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'Not Knowing if My Family Is Okay': Unprecedented 'Extreme Red Flag Warning' Winds Whip Fears and Fires Across CA


The Hurricane-force winds that have been slamming California are like gasoline being poured on the flames as firefighters battle historic statewide wildfires.

The flames south of Los Angeles are fueled by the strongest winds to hit the area in more than 10 years, prompting the National Weather Service to issue an unprecedented "extreme red flag warning."

The 70-mile-per-hour gusts blew through Simi Valley as what is known as the "Easy Fire" came within 30 yards of the Ronald Reagan Presidential Library. 

A dozen people sheltered in place inside the library as flames traveled quickly up the hills.

President Reagan and his wife Nancy are buried on the grounds. A library employee shared what was spared inside.

"Every speech Ronald Reagan ever gave, every handwritten note, every memo, every photograph ever taken of him," explained Melissa Giller. "There's so many priceless items within our walls. I couldn't even name them all."

Firefighters fought to save the library, which was not damaged, but it was a low-tech preventive measure that played a huge role.

USA Today reports that every spring, the Ventura County Fire Department brings hundreds of goats to eat the brush around the library's perimeter, creating a dead zone or fire break.

The winds are so strong they even blew over big rigs. The conditions make it extremely tough for embattled firefighters who work tirelessly to protect thousands of houses in danger.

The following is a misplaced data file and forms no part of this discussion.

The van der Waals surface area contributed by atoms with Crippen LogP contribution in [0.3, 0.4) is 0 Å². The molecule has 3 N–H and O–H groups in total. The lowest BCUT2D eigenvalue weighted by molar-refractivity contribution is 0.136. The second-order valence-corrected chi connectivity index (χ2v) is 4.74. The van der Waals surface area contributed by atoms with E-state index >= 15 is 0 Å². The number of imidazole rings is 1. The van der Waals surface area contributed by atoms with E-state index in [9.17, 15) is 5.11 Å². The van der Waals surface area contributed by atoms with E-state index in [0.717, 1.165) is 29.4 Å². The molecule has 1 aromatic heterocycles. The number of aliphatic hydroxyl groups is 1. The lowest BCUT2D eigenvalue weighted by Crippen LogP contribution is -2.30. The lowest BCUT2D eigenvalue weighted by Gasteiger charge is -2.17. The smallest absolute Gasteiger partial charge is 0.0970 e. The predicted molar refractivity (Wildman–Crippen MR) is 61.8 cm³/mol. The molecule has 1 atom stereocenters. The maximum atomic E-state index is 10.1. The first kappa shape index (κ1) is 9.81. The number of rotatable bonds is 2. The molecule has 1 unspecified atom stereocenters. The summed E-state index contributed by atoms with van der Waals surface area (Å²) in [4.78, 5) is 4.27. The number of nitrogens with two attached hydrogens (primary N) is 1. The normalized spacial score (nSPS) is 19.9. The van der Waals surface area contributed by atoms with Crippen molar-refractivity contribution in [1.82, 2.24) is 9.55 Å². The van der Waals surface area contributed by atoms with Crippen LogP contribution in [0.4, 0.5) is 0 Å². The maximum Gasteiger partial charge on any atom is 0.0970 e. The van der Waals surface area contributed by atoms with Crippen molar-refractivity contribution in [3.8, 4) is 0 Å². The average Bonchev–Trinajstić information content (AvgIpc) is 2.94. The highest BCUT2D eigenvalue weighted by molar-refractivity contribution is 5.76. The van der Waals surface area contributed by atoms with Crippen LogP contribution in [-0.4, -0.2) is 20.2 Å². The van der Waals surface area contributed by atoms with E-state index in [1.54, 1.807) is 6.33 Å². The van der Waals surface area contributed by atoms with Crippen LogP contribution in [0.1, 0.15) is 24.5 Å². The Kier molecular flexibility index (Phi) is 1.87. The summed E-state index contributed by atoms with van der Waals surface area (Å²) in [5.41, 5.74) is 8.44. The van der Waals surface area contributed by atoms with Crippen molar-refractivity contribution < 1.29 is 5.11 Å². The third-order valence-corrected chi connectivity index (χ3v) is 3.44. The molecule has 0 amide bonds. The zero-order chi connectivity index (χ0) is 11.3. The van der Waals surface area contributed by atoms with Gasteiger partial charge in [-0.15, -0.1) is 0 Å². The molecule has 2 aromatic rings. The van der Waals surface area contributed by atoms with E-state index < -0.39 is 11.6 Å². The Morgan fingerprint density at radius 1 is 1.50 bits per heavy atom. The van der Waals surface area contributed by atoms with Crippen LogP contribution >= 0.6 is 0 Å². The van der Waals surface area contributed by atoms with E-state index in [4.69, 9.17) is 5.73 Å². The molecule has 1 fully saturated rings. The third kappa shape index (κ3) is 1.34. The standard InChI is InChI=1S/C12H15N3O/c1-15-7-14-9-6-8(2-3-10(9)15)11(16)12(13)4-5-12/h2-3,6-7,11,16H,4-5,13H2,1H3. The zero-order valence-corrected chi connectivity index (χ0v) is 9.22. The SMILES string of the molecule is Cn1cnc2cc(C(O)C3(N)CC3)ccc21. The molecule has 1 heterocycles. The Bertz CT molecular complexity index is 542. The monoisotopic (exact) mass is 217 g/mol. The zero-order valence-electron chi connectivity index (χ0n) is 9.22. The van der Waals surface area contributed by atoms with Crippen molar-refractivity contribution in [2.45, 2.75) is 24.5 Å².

Some firefighters are working 26-hour shifts and have not been home since the weekend. Homeowners even tried to help, using buckets and hoses against the flames.

A wildfire in Riverside County forced dozens of people in wheelchairs to evacuate from a nursing home, surrounded by thick smoke.

And horses threatened by the flames also needed to be taken to safety.

On top of this, there are new concerns about other fires burning in California. The largest is the "Kincade Fire" in Sonoma County. It has now destroyed more than 76,000 acres and more than 130 homes.

"Not knowing if my family is okay, and are things going to burn down, and being evacuated," a tearful evacuee said, expressing concerns. "Not having water or electricity."

"It's been rough. I've got an 11-month-old baby right now. It's just really tough out here," another evacuee shared.

Santa Ana winds are expected to linger for one more day Thursday, after driving more than a dozen wildfires.

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